AIAG & VDA Failure Mode and Effect Analysis

Failure Mode and Effects Analysis (FMEA) is a team-oriented, systematic. qualitative, analytical method intended to:

  • evaluate the potential technical risks of failure of’a product or process
  • analyze the causes and effects of those failures
  • document preventive and detection actions
  • recommend actions to reduce risk

Manufacturers consider different types of risk including technical risks. financial risks, time risks and strategy risks. The FMEA is used for analyzing the technical risks to reduce failures and improve safety in the products and processes.

The objective of FMEA is to identify the functions of a product or steps of a process and the associated potential failure modes, effects, and causes. Furthermore, it is used to evaluate whether prevention and detection controls already planned are enough, and to recommend additional actions. The FMEA documents and tracks actions that are taken to reduce risk. The FMEA methodology helps engineers prioritize and focus on preventing product and/or process problems from occurring. Business objectives exist that are supported by the FMEA and other activities. such as:

  • Increasing the quality, reliability, manufacturability, serviceability. and safety of automotive products
  • Ensuring the hierarchy. linkage, interface. and cascading and alignment of requirements between components, systems and vehicles are captured
  • Reducing warranty and goodwill costs
  • increasing customer satisfaction in a highly competitive market
  • Proving product and process risk analysis in the case of product liability
  • Reducing late changes in development
  • Maintaining defect-free product launches
  • Targeting communication in internal and external customer and supplier relationships
  • Building up a knowledge base in the company. i.e document lessons—learned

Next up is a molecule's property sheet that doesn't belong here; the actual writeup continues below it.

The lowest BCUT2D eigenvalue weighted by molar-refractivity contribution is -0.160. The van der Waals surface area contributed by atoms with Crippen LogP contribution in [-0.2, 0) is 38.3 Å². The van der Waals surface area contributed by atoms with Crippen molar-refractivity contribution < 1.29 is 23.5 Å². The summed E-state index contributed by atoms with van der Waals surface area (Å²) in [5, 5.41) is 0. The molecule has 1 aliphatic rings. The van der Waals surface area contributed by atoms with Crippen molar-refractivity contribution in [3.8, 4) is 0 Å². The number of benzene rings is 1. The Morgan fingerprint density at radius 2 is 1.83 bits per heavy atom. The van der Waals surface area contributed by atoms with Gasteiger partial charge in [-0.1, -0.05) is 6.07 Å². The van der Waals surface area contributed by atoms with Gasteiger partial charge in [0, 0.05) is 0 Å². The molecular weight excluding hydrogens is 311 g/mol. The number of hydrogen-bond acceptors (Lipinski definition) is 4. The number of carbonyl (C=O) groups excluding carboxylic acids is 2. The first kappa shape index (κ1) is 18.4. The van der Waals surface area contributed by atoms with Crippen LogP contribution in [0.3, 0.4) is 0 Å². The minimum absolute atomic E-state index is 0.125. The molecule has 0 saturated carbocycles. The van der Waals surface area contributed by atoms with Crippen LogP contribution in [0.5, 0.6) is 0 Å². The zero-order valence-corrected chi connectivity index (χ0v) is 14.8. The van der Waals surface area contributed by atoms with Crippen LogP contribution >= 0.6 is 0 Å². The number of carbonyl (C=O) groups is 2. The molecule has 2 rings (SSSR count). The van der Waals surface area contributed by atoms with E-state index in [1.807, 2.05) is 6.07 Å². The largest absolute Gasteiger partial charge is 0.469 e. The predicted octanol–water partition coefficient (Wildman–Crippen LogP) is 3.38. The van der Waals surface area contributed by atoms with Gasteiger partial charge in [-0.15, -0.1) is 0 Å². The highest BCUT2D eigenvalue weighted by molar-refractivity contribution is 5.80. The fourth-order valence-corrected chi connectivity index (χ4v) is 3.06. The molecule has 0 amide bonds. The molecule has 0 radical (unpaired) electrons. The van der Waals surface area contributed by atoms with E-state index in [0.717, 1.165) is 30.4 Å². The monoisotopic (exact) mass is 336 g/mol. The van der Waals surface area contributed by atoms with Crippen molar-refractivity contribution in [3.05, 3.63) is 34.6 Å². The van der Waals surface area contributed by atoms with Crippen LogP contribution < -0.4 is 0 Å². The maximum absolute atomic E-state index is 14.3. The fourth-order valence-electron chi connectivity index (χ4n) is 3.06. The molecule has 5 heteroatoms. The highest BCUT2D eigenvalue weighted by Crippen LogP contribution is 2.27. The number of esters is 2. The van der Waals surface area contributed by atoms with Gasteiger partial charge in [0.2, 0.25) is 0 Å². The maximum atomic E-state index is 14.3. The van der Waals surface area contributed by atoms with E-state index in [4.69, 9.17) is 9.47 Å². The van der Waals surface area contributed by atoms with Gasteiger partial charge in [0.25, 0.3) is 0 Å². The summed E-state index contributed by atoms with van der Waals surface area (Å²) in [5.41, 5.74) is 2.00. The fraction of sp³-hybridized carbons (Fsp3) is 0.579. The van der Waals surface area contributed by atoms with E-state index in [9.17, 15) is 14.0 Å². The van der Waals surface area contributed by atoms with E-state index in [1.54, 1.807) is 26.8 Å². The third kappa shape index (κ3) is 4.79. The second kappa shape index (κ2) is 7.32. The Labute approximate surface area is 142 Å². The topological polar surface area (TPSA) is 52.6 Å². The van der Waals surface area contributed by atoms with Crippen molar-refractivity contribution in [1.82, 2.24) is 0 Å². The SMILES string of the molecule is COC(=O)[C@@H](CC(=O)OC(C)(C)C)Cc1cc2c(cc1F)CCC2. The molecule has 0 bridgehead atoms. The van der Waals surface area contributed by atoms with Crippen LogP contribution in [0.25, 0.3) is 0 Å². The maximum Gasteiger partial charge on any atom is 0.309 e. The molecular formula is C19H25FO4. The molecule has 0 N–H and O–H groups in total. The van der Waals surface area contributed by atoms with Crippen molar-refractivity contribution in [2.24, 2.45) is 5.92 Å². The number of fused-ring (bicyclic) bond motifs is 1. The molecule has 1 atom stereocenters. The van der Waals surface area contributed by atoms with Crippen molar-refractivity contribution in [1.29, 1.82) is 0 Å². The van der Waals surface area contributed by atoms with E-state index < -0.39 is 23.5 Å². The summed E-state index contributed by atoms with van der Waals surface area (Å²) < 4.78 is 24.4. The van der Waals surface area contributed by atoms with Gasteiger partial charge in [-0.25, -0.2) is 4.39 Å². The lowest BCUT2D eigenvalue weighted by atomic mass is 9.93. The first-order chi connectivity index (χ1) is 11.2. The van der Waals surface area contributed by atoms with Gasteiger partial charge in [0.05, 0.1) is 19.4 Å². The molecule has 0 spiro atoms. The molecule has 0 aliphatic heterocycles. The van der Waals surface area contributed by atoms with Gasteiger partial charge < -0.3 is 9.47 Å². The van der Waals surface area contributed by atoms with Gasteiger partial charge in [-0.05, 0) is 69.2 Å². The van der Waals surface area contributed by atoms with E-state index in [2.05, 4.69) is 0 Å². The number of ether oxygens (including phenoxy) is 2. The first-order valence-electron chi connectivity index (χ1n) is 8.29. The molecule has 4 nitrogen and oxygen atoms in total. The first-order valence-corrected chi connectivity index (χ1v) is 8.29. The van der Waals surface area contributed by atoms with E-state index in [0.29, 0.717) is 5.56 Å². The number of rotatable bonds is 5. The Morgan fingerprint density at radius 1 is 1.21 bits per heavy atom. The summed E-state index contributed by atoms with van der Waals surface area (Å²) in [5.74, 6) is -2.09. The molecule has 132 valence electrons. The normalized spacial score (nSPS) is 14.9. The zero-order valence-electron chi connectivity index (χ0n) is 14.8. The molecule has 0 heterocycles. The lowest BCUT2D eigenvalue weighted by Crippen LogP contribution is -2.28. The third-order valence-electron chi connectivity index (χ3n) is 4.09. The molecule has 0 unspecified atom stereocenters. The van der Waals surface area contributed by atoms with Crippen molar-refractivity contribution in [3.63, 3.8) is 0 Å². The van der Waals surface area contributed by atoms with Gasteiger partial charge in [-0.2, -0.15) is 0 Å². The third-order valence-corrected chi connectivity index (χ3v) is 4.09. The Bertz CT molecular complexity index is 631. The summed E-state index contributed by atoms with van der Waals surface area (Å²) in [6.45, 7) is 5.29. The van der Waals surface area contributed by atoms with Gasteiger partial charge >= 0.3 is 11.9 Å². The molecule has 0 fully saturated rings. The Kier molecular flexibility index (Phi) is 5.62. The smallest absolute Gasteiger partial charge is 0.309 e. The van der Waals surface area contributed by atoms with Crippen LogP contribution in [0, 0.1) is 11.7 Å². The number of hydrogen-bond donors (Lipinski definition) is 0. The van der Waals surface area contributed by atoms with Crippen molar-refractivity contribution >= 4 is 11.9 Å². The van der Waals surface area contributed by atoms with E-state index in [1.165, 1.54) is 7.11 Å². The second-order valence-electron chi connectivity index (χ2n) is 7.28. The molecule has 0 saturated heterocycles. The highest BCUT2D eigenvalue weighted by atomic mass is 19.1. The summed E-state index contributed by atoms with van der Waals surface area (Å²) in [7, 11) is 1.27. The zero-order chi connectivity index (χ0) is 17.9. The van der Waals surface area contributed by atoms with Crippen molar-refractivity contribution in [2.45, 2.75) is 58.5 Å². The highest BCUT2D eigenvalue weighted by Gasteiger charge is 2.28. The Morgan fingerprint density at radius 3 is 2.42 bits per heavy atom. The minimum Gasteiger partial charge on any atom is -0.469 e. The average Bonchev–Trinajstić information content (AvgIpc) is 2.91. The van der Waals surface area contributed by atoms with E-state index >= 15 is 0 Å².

• Complying with regulations in the registration approval of the components, systems, and vehicles

Limitations of the FMEA include the following:

  • It is qualitative (subjective). not quantitative (measurable)
  • It is a single-point failure analysis not a multi-point failure analysis
  • It relies on the team’ 5 level of knowledge which may or may not predict future performance.
  • It is a summary of the team’ s discussions and decisions, therefore, the quality of the FMEA report is subject to the recording skills of the team which may reflect the discussion points in whole, or in part (it is not a transcript of a meeting)

For quantitative analysis and multi-point failure analysis other methods such as FTA (Fault Tree Analysis) and FMEDA (Failure Modes Effects, and Diagnostic Analysis) are used. These are the methods which can calculate and analyze the relevant metrics (e.g. single-point failure analysis. multi—point faults latent faults) to reach a quantified analysis result.

Integration of FMEA in the Company

FMEA is a multi-disciplined activity affecting the entire product realization process. The implementation of FMEA needs to be well planned to be fully effective. The FMEA method is an integral element of Product Development and Process Development activities. The FMEA can reduce product redevelopment timing and cost. It supports the development of comprehensive specifications, test plans, and Control Plans.

1 Potential Considerations of the FMEA
The competent performance of the FMEA and the implementation of its results are among the responsibilities of companies that design,manufacture, and/or assemble products for the automotive industry. It is critical that the analysis take into consideration the product’s operating conditions during its useful life. particularly with regard to safety risks and foreseeable (but unintentional) misuse. When the FMEA is performed, the following norms are observed:

  • Clear: potential failure modes are described in technically precise, specific terms. enabling a specialist to assess failure causes and possible effects. Descriptions are free from possible misunderstanding. Emotion-laden terms, (e.g. dangerous, intolerable, irresponsible, etc.) are not appropriate.
  • True: the consequences of potential failures are described accurately (e.g.. potential for odor, smoke, fire, etc.).
  • Realistic: failure causes are reasonable. Extreme events are not considered (e.g.. falling rock on road, no power to manufacturing plant. etc.). Failures resulting from misuse relative to perception, judgement, or action are considered foreseeable when documented by systematic methods (including brainstorming, expert judgement, field reports. use case analysis, etc.). Failures resulting from intentional misuse (e.g. deliberate manipulation and sabotage) are not considered.